Juan Williams: He is a puppet, in my opinion, for the Russians. Just as what’s going on with Assange. He’s a puppet for the Russians.
Mike Rogers: I believe there’s a reason that he ended up in the hands, the loving arms, of an FSB agent in Moscow. I don’t think that’s a coincidence, no.
MH: Your enemies here in the U.S. have accused you of being ultra-critical of the. U.S. government but soft on the Russian government, on President Vladimir Putin. And yet in March, I saw that you were on Twitter suggesting there had been vote-rigging in the Russian presidential election. You even called on Russians to “demand justice.” More recently you called the Russian government’s attempt to crack down on the messaging app Telegram “totalitarian.”
Now, from where I’m sitting, those were pretty bold, ballsy, principled moves by you, but were they also foolish moves? Aren’t you risking pissing off Putin and him then sending you back into the U.S. in a fit of rage?
ES: You know, yeah there’s definitely risks involved. And it’s not a smart thing to do. Every one of my lawyers tells me it’s a mistake to keep criticizing the Russian government. They say: Look, you’ve done enough. But that’s not what I’m here for, right? If I wanted to be safe, I never would have left Hawaii. I believe that this world can be better. I believe that this world should be better, but it’s not going to get better unless we make it better. And that requires risk, that requires hard work, that ultimately might require sacrifice.
Donald Trump’s going to be coming out to Russia, you know, whenever he can, whenever sort of politics will let him, because it seems clear that there is no one in this world he loves more than the Russian president. Will he try to make some deal? Maybe. Can I do anything about it? No. But would I sell out my principles in order to try to make that less likely? No.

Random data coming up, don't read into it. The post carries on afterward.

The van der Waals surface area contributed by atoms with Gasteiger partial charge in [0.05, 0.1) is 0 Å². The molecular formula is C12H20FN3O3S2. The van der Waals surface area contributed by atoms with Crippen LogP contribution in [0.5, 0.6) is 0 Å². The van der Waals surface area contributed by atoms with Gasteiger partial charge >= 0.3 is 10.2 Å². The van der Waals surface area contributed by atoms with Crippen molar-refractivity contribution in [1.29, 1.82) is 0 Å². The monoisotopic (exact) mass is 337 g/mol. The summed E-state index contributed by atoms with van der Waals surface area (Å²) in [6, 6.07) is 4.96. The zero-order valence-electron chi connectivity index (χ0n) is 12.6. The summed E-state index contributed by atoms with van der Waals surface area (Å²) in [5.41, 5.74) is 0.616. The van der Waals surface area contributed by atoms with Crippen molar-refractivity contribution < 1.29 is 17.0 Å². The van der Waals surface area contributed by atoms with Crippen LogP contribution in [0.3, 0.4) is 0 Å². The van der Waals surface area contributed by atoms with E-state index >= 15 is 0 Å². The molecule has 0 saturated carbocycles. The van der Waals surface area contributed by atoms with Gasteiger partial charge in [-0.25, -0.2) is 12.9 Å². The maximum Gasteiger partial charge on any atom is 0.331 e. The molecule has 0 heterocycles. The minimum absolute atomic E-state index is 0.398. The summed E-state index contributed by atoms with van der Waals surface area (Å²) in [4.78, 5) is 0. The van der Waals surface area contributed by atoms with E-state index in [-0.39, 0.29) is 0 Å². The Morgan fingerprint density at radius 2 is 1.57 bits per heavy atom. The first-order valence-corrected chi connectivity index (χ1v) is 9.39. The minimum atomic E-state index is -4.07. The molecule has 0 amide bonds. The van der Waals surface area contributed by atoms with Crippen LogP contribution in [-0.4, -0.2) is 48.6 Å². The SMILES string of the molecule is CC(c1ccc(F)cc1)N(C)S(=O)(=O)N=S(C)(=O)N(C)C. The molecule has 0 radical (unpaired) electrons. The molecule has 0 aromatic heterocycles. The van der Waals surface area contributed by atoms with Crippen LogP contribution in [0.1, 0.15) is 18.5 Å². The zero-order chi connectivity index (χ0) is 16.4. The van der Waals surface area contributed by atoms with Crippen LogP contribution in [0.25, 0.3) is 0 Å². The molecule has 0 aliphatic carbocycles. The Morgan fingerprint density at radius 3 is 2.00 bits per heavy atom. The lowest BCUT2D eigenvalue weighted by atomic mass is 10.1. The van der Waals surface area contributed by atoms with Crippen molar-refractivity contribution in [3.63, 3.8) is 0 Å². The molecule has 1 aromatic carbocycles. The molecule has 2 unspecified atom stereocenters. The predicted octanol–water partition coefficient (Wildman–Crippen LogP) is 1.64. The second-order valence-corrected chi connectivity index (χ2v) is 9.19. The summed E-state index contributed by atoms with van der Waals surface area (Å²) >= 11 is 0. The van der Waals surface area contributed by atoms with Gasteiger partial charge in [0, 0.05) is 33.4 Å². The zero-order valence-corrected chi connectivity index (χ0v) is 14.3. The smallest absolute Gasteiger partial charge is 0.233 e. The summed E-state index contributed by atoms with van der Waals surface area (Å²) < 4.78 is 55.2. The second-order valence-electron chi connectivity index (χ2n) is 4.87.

MH: You just mentioned, I couldn’t help but catch when you said, does he love anyone more? I’m sure a lot of our listeners will be chuckling there.
What is your take? I mean you’re someone who’s out there in Russia, you have criticized both Trump and Putin, what is your take on this whole, did he/didn’t he collude with Russia?
ES: I think people are asking for too much when they hope that the Mueller investigation is going to come up with kind of a smoking gun and say, “Yes! Vladimir Putin, Donald Trump, in the hotel room with the piss tape!” You know that’s not how the world works; life is not that simple.
And to be honest, everyone who has heard Trump speak for three minutes knows he’s a wrecking ball. This does not sound like the kind of person that you would want to engage in some kind of complicated Manchurian Candidate, when, you know, the guy can’t even remember what he was going to say at the end of a sentence.
MH: That’s a good point. He’s not great at keeping secrets, or shutting his mouth.
ES: Right, right, right. But that doesn’t mean that he didn’t want to cooperate, that doesn’t mean that he wouldn’t do anything to achieve an advantage. I just think we just need to be realistic about what an investigation can possibly find.
MH: Now you might say that’s Edward Snowden bending over backwards to be ultra-fair to a man, to a president, who hasn’t been very fair towards him – in fact, Trump wants to kill Snowden and says so openly.
DJT: This guy’s a bad guy. And, you know, there is still a thing called execution.
MH: Trump’s new secretary of state, Mike Pompeo, has said the same thing:
Secretary of State Mike Pompeo: He should be brought back from Russia and given due process. And I think the proper outcome would be that he would be given a death sentence.
MH: Of course, if you’re a member of the US political or intelligence establishments and you break the law, you tend not to get prosecuted, let alone threatened with execution.
MH: How frustrating is it for you that you can’t return to the U.S. and yet former CIA chief General David Petraeus who leaked intel to his mistress, avoided prison, is now a senior fellow at Harvard. General James Clapper, former director of national intelligence lied to Congress under oath, now a high-profile paid contributor at CNN? And Gina Haspel oversaw torture at a black site in Thailand is director of the CIA? The double standards are pretty glaring and surely they must be pretty irritating for you.
ES: Well, I think implying frustration or irritation, you know, that would require surprise. This is not a surprise to me. The awareness that these problems existed in our system, that these double standards were occurring between how the most powerful in our society are treated and how the ordinary people are treated is what drove me forward. It is certainly disappointing and I think we all need to be honest as Americans about the scale of the problem here.